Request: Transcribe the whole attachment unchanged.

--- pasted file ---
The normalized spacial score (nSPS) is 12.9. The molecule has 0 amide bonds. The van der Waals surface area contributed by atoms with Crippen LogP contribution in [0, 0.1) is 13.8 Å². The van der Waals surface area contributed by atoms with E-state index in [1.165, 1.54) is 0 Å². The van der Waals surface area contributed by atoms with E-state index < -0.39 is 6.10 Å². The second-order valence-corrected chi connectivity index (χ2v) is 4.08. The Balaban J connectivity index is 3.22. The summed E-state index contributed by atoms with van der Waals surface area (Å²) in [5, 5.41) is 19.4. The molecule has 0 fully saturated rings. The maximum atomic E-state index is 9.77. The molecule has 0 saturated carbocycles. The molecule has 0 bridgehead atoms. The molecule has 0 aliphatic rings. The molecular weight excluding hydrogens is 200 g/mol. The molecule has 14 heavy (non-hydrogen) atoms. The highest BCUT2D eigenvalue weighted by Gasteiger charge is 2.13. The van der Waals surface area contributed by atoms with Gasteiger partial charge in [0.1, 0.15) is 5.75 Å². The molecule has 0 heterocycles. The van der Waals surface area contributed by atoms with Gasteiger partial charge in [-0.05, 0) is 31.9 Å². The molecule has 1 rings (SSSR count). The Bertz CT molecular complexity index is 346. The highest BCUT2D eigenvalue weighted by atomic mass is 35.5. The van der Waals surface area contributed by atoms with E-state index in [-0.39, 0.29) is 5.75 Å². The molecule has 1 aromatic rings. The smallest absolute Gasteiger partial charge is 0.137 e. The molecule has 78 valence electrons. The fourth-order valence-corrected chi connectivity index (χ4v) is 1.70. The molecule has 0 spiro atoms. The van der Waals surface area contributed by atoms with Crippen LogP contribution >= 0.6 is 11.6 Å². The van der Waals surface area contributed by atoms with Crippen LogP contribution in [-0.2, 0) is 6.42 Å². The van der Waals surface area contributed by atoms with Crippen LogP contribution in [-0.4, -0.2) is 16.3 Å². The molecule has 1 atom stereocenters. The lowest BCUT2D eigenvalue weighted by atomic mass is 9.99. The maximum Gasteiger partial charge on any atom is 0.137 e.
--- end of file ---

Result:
The normalized spacial score (nSPS) is 12.9. The molecule has 0 amide bonds. The van der Waals surface area contributed by atoms with Crippen LogP contribution in [0, 0.1) is 13.8 Å². The van der Waals surface area contributed by atoms with E-state index in [1.165, 1.54) is 0 Å². The van der Waals surface area contributed by atoms with E-state index < -0.39 is 6.10 Å². The second-order valence-corrected chi connectivity index (χ2v) is 4.08. The Balaban J connectivity index is 3.22. The summed E-state index contributed by atoms with van der Waals surface area (Å²) in [5, 5.41) is 19.4. The molecule has 0 fully saturated rings. The maximum atomic E-state index is 9.77. The molecule has 0 saturated carbocycles. The molecule has 0 bridgehead atoms. The molecule has 0 aliphatic rings. The molecular weight excluding hydrogens is 200 g/mol. The molecule has 14 heavy (non-hydrogen) atoms. The highest BCUT2D eigenvalue weighted by Gasteiger charge is 2.13. The van der Waals surface area contributed by atoms with Gasteiger partial charge in [0.1, 0.15) is 5.75 Å². The molecule has 0 heterocycles. The van der Waals surface area contributed by atoms with Gasteiger partial charge in [-0.05, 0) is 31.9 Å². The molecule has 1 rings (SSSR count). The Bertz CT molecular complexity index is 346. The highest BCUT2D eigenvalue weighted by atomic mass is 35.5. The van der Waals surface area contributed by atoms with E-state index in [-0.39, 0.29) is 5.75 Å². The molecule has 1 aromatic rings. The smallest absolute Gasteiger partial charge is 0.137 e. The molecule has 78 valence electrons. The fourth-order valence-corrected chi connectivity index (χ4v) is 1.70. The molecule has 0 spiro atoms. The van der Waals surface area contributed by atoms with Crippen LogP contribution >= 0.6 is 11.6 Å². The van der Waals surface area contributed by atoms with Crippen LogP contribution in [-0.2, 0) is 6.42 Å². The van der Waals surface area contributed by atoms with Crippen LogP contribution in [-0.4, -0.2) is 16.3 Å². The molecule has 1 atom stereocenters. The lowest BCUT2D eigenvalue weighted by atomic mass is 9.99. The maximum Gasteiger partial charge on any atom is 0.137 e.